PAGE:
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Close Generation X meets the flu

Train commuters in Mexico City wear masks during the H1N1 influenza outbreak of 2009-10.

How do you get a generation of healthy young adults to start paying attention to infectious diseases like influenza?

Perhaps they're paying a little more attention than we realize. Researchers at the University of Michigan recently released a report on how American 30-somethings responded to the H1N1 flu pandemic of 2009-10 and concluded they "did reasonably well in their first encounter with a major epidemic."

The report is based on survey data collected during the H1N1 outbreak from about 3,000 individuals aged 36-39. More than half of the respondents - 65 percent, to be exact - said they were at least moderately concerned, and nearly 60 percent said they were tracking the news about the novel flu virus either very closely or moderately closely.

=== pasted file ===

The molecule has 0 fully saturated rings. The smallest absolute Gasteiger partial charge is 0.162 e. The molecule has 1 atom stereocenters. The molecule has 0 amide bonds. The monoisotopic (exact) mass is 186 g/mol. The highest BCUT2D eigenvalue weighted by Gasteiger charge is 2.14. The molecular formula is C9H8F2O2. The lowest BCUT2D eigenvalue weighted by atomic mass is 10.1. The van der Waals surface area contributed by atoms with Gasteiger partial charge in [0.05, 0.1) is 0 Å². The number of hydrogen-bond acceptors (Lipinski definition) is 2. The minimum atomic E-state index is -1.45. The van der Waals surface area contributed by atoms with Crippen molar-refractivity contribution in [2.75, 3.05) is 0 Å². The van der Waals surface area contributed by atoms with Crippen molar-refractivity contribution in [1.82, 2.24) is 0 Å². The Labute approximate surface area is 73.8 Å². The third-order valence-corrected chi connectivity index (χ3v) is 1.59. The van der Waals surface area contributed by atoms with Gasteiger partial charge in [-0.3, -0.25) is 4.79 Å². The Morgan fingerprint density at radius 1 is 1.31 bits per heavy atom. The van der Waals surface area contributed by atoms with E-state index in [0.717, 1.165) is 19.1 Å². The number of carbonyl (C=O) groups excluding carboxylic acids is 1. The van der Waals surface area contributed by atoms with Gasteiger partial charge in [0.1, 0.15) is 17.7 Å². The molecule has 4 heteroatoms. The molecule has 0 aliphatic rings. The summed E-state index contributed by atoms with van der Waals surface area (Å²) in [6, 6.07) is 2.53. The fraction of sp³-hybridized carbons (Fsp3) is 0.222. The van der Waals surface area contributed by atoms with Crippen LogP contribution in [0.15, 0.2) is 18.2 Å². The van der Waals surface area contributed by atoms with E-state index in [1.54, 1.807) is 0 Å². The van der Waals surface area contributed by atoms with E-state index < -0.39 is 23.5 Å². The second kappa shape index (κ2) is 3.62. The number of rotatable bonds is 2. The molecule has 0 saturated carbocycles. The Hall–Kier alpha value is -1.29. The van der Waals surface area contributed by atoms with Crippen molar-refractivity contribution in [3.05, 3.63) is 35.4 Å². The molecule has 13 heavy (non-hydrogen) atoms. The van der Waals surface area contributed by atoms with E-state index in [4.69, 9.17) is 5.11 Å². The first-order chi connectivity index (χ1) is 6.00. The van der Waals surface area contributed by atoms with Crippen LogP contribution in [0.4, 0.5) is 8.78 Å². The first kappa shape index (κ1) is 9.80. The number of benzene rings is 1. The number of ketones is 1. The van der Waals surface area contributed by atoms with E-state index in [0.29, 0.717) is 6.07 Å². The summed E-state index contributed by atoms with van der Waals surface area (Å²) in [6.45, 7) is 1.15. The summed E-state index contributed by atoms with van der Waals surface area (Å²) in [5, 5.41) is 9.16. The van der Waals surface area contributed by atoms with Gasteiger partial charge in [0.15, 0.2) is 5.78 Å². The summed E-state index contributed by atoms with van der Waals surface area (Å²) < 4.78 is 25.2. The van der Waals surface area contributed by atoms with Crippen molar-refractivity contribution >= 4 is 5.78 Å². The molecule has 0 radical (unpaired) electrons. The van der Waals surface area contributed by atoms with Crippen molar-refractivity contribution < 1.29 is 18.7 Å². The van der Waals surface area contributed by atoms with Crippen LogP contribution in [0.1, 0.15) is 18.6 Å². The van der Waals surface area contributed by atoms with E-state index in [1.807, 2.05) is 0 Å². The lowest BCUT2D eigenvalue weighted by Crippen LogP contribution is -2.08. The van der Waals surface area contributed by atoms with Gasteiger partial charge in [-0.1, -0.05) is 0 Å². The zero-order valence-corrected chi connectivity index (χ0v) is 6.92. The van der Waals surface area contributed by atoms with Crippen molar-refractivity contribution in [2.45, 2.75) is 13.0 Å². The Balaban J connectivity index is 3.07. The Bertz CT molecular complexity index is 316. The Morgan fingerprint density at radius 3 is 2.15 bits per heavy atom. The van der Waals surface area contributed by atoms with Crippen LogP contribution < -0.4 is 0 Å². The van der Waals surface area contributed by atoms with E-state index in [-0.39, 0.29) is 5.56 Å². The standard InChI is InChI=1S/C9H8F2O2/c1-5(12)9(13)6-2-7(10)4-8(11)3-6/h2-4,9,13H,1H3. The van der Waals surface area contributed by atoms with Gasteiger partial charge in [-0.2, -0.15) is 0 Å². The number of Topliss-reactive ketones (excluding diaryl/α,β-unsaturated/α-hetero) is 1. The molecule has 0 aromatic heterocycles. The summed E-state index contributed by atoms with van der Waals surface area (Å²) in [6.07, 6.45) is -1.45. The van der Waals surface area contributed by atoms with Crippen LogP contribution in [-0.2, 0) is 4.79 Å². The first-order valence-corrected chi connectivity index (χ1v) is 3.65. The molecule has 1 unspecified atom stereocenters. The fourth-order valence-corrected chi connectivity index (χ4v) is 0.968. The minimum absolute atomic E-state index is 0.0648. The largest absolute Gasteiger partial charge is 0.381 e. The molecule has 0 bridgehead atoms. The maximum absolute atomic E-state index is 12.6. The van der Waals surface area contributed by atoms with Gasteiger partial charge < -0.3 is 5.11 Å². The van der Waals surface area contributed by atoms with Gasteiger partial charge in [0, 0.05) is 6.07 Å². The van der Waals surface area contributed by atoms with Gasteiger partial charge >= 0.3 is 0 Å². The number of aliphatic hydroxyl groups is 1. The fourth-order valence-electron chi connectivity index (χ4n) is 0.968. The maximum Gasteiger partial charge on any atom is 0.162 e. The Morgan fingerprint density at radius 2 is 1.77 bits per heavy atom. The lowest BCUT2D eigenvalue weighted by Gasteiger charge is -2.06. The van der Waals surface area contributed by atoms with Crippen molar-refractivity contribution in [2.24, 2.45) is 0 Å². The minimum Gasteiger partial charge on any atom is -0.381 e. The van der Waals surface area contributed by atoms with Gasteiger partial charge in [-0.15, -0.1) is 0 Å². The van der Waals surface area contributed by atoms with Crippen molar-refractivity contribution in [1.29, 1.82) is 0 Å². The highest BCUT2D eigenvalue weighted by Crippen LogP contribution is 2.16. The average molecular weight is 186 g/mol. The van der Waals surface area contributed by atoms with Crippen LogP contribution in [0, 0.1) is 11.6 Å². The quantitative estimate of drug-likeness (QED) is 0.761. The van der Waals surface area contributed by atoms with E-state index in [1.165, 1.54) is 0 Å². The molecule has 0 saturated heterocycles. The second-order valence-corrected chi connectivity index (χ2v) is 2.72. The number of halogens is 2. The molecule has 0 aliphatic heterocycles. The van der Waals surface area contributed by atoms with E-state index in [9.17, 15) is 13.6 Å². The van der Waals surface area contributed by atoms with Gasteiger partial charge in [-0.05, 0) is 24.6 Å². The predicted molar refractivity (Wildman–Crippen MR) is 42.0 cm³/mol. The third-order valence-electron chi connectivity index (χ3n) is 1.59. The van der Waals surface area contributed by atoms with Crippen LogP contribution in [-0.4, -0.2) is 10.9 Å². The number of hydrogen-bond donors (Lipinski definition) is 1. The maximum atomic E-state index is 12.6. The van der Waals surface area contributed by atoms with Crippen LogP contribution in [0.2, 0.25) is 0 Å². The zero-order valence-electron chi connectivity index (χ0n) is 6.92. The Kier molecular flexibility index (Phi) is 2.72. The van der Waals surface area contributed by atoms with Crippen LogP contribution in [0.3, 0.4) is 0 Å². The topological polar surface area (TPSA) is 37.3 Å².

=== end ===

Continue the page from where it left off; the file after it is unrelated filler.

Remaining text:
Their interest didn't necessarily translate into action. Only about one in five said they actually received the H1N1 flu vaccination. But the majority of the survey participants described themselves as being fairly well informed about the flu epidemic, with the highest level of interest reported by parents of young children.

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Anne Polta

Anne Polta covers health care, business/economic development and general assignment. Her HealthBeat blog can be found at Follow her on Twitter at @AnnePolta.

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